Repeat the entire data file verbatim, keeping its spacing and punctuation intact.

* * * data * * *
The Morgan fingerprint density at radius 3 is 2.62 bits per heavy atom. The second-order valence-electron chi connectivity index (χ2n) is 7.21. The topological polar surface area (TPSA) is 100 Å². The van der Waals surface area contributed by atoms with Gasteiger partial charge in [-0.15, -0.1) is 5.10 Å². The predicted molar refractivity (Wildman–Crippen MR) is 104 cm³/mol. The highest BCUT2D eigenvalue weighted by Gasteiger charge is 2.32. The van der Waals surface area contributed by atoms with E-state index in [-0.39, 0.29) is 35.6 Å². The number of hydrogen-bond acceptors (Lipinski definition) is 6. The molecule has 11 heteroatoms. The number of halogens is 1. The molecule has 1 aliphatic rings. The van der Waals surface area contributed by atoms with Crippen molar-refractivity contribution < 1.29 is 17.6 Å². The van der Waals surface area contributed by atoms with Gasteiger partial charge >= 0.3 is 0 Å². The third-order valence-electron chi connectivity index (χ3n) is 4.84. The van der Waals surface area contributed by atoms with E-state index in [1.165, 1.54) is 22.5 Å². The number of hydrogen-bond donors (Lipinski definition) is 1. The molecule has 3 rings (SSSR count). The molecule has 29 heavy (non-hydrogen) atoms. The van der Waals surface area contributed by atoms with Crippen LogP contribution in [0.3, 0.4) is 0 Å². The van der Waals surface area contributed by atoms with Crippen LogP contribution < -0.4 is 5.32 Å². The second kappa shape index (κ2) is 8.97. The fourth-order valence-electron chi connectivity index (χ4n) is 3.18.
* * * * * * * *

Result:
The Morgan fingerprint density at radius 3 is 2.62 bits per heavy atom. The second-order valence-electron chi connectivity index (χ2n) is 7.21. The topological polar surface area (TPSA) is 100 Å². The van der Waals surface area contributed by atoms with Gasteiger partial charge in [-0.15, -0.1) is 5.10 Å². The predicted molar refractivity (Wildman–Crippen MR) is 104 cm³/mol. The highest BCUT2D eigenvalue weighted by Gasteiger charge is 2.32. The van der Waals surface area contributed by atoms with E-state index in [-0.39, 0.29) is 35.6 Å². The number of hydrogen-bond acceptors (Lipinski definition) is 6. The molecule has 11 heteroatoms. The number of halogens is 1. The molecule has 1 aliphatic rings. The van der Waals surface area contributed by atoms with Crippen molar-refractivity contribution < 1.29 is 17.6 Å². The van der Waals surface area contributed by atoms with Gasteiger partial charge >= 0.3 is 0 Å². The third-order valence-electron chi connectivity index (χ3n) is 4.84. The van der Waals surface area contributed by atoms with E-state index in [1.165, 1.54) is 22.5 Å². The number of hydrogen-bond donors (Lipinski definition) is 1. The molecule has 3 rings (SSSR count). The molecule has 29 heavy (non-hydrogen) atoms. The van der Waals surface area contributed by atoms with Crippen LogP contribution in [0.3, 0.4) is 0 Å². The van der Waals surface area contributed by atoms with Crippen LogP contribution < -0.4 is 5.32 Å². The second kappa shape index (κ2) is 8.97. The fourth-order valence-electron chi connectivity index (χ4n) is 3.18.